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Assessment and Testing

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Robert Oliwa

on 11 May 2017

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Transcript of Assessment and Testing

1. What are the characteristics of a good language test?
2. What are the types of student assessment?
3. How do we assess and test language skills?
Characteristics of
Good Test




types of student assessment
Types of Test Items
Direct Test Items
Assessment and Testing
1- Validity:
Validity refers to the degree in which a test or other measuring device is truly measuring what we intended it to measure.
2- Reliability
A test is considered reliable if it is taken again by the same students under the same circumstances and the score average is almost the constant , taking into consideration that the time between the test and the retest is of reasonable length.
3- Objectivity
Objectivity means that if the test is marked by different people,
the score will be the same . In other words, marking process should
not be affected by the marking person's personality.
4- Comprehensiveness
A good test should include items from different areas of material assigned for the test. In other words it should cover all the objectives of a unit adequately with more emphasis on those objectives that are considered more important than others. In other words, the test should be “weighted” in terms of content.e.g ( grammar - vocabulary - intercaction- functions)
5- Simplicity
Simplicity means that the test should be written in a clear , correct and simple language , it is important to keep the method of testing as simple as possible while still testing the skill you intend to test.(Avoid ambiguous questions and ambiguous instructions)
6- Scorability
Scorability means that each item in the test has its own mark related to the distribution of marks given. The degree of easiness for the examiner to rate/score the test result, and for the user to read the test result.
Content Validity – If a test has content validity then it has been shown to test what it sets out to test. Not only teachers and administrators can evaluate the content validity of a test. Learners can be encouraged to consider how the test they are preparing for evaluates their language and so identify the areas they need to work on.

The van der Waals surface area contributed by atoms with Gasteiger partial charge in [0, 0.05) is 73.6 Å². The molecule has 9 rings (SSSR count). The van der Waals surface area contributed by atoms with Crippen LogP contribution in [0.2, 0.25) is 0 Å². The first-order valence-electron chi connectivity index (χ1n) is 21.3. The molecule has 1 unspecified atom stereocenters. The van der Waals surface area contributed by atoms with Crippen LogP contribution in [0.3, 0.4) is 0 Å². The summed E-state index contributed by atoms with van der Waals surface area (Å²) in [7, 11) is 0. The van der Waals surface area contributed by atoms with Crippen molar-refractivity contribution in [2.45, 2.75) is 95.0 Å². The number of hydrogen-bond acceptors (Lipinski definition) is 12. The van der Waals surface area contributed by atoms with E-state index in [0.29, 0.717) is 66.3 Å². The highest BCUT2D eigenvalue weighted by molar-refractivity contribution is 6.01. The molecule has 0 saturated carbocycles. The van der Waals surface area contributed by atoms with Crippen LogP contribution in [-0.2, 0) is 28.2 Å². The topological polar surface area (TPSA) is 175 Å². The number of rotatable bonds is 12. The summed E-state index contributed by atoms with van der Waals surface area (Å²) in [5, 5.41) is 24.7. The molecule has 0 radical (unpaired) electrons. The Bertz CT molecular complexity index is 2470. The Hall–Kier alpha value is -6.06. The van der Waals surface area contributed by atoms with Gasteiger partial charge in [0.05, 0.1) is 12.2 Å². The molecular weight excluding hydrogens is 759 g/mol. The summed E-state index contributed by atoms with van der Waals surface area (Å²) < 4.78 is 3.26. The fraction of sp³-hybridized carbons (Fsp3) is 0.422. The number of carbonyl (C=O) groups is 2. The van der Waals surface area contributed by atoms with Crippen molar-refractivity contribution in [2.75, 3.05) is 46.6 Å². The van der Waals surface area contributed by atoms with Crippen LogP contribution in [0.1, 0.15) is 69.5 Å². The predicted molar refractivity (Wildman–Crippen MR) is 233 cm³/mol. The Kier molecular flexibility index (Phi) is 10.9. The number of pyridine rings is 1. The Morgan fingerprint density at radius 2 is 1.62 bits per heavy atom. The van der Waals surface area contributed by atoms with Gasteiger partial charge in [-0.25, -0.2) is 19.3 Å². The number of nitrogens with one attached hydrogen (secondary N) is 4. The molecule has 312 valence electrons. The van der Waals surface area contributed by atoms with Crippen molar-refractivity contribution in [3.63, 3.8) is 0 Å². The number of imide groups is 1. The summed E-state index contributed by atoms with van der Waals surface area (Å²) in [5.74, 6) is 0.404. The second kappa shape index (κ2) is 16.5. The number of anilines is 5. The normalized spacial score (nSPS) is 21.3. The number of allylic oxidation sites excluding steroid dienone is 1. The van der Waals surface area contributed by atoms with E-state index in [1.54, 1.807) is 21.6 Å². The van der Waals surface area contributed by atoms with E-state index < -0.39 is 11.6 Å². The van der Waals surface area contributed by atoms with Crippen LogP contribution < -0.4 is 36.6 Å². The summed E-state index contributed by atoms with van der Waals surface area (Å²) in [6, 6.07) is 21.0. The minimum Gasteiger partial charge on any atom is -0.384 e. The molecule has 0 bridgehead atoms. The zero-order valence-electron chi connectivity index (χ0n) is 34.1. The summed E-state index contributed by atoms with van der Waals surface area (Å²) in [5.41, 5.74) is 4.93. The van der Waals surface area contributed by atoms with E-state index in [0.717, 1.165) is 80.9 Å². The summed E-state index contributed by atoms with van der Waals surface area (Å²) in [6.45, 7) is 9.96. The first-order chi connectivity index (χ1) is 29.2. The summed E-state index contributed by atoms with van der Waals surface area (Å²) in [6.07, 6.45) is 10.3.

Face Validity – If a test has face validity then it looks like a valid test to those who use it. Face validity can be compared with content validity, which describes how far the test actually measures what it aims to measure.
Face validity is not an objective measure of how good a test may be. However, it is as important as content validity, because learners and teachers need to think a test is credible if it is to work.
Formative Assessment is part of the instructional process. When incorporated into classroom practice, it provides the information needed to adjust teaching and learning while they are happening. In this sense, formative assessment informs both teachers and students about student understanding at a point when timely adjustments can be made. These adjustments help to ensure students achieve, targeted standards-based learning goals within a set time frame. Although formative assessment strategies appear in a variety of formats, there are some distinct ways to distinguish them from summative assessments.
Summative Assessments are given periodically to determine at a particular point in time what students know and do not know. Many associate summative assessments only with standardized tests such as state assessments, but they are also used at and are an important part of district and classroom programs. Summative assessment at the classroom level is an accountability measure that is generally used as part of the marking process. Here are some examples of summative assessments:

Public exams
End-of-unit or chapter tests
End-of-term or semester exams
Teachers conduct INFORMAL ASSESSMENT all the time. We are constantly evaluating our students' progress and abilities so that we can decide what to do next in a lesson - or when we are planning future lessons.
We give students more formal diagnostic tests when we want to know how much they know so that we can decide what to do next - like a doctor diagnosing a patient's symptoms. We can give diagnostic tests at any stage during a course to help us plan future lessons.
Diagnostic tests
A particular kind of diagnostic test is a PLACEMENT TEST. We give students placement tests when they first arrive at a language-teaching institution so that we know what level they should study at and which class they should be in.
progress TESTS
We give progress TESTS to see how students are getting on. Progress tests often happen at the end of a week, a month or when a unit of work (perhaps in a coursebook) is finished.
We give students ACHIEVEMENT TESTS at the end of something, such as a semester or a year. We want to know what they have learnt in the past few months - what they have achieved.
Indirect Test Items
Direct Test Items - ask students to perform a skill that is being tested e.g. writing an opinion essay, presenting an oral presentation, interviewing a person.
Indirect Test Items - ask students to show students' knowledge of specific language items e.g. using correct tenses, answering true/false questions, putting words in order.
Direct Items
speaking: oral presentation, interview, information gap activity
writing: a letter, blog, report
reading: transfer information, match
listening: match information, put objects in order
choose between different items
Indirect Items
gap fill
multiple choice
jumbled sentences
sentence transformation
Think of and prepare assessment criteria for students' oral presentations and written assignments
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